Define your own mission, vision and values

Do you have a mission and vision statement? No, I don't mean for the company you work for...I mean for yourself. Have you ever spent time thinking about your career to determine what your purpose is and where you're going? Most successful people do and here's why:

It helps them choose which opportunities to pursue and they don't waste time on things that don't fit their goals.

You've probably heard the saying, "If you don't know where you're going, any road will get you there." Too many people meander down a winding career road hoping that they will stumble across the "right" job along the way. Unfortunately, these are the same people who begin to panic around their fortieth birthdays because they haven't figured out what they want to do when they grow up.

Businesses have discovered the power of having a focused mission and vision statement. Many are now including a statement of core values as well. They have discovered that there is a good, bottom line reason for charting a direction. They are improving the odds that they will be successful.

If you were a freelancer or contract employee you would probably have given serious thought to this already. After all, if you're not in a safe, secure job, wouldn't you need to decide what direction you wanted to take? So, who out there still thinks that they are in a safe, secure job? Just as I thought: nobody.

I decided to do this for myself some years ago when I began helping companies develop their own vision, mission and values. I started feeling a little like Steve Martin who played the hypocritical evangelist in the movie, "A Leap Of Faith" when he said, "It's hard to fake being authentic." I wasn't feeling very authentic when I was touting the benefits of having these tools for others, when I didn't have them myself. I can tell you from experience that it was very difficult to commit myself to do it but once it was done, it helped me to choose among many paths and make faster progress toward my goals. Since that time, I've revisited my own goals at least once a year to make sure they still fit.

Here's a way to do it:
Get away from it all in a place that will give you at least a few hours of quiet time. Choose a place that relaxes you and makes you feel isolated from the world of phones and people.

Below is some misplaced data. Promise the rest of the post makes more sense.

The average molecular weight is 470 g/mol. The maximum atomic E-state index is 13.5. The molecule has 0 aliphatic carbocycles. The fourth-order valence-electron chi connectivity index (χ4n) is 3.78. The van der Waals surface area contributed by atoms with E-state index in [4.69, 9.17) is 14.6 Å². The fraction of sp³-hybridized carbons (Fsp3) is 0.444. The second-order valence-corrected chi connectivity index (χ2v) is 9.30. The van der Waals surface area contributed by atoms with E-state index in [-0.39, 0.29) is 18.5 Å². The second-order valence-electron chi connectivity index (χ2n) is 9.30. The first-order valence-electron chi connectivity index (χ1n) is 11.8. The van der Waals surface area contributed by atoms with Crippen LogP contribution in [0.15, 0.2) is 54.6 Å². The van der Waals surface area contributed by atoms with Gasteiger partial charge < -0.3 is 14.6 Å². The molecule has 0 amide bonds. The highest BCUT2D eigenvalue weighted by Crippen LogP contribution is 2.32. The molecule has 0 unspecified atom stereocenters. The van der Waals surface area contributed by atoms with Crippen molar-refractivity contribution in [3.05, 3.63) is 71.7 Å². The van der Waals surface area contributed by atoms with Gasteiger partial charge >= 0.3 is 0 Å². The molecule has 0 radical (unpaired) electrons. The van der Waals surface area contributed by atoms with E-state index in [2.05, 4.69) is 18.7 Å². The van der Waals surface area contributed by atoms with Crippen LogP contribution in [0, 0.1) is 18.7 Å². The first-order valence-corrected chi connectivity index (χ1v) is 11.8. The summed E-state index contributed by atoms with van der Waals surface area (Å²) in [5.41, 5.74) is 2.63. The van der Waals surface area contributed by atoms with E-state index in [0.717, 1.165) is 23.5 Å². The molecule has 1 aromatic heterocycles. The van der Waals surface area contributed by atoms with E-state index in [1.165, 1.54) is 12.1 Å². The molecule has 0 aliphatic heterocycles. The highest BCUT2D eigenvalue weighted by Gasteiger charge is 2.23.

Mission:
To develop your mission, look beyond the obvious things such as salary and benefits and ask yourself "Why do I work?" "What greater purpose do I serve?" That will help you determine your purpose-or mission. An example is, "To get satisfaction from helping young children experience success."

Vision:
A mission states the purpose of your career (the what and why) but your vision points to your destination (where you want to go) in the next three to ten years.

To discover your long-term vision, Imagine that you are at the end of your career looking back over the years. Ask yourself, "What did I want to accomplish?" "Where did I want to end up?" "What journey should I have taken, given the talents and abilities I have?"

Keep your vision short. Make it motivating and compelling. Use words that create a picture. For example, John Kennedy's: "Put a man on the moon by the end of the decade." An educator's: "Be the teacher that every student will remember as an adult." Bill Gates, Microsoft, Corp: "Put a computer on every desk in America."

Values:
You may also want to put your core values down on paper. These values describe the beliefs that guide every action you take. Some examples could be: Treat all people with respect. Act with honesty and integrity.

Write your mission, vision and values down and keep it in a place where you can refer to it often. Successful people write it down because they know it improves the chances that they will achieve their dreams.


Joan Lloyd is a Milwaukee based executive coach and organizational & leadership development strategist. She is known for her ability to help leaders and their teams achieve measurable, lasting improvements. Joan Lloyd & Associates, specializes in leadership development, organizational change and teambuilding, providing: executive coaching, CEO coaching & leader team coaching, 360-degree feedback processes, retreat facilitation and presentation skill coaching and small group labs. Contact Joan Lloyd & Associates at (414) 573-1616, mailto:info@joanlloyd.com, or www.JoanLloyd.com 
 
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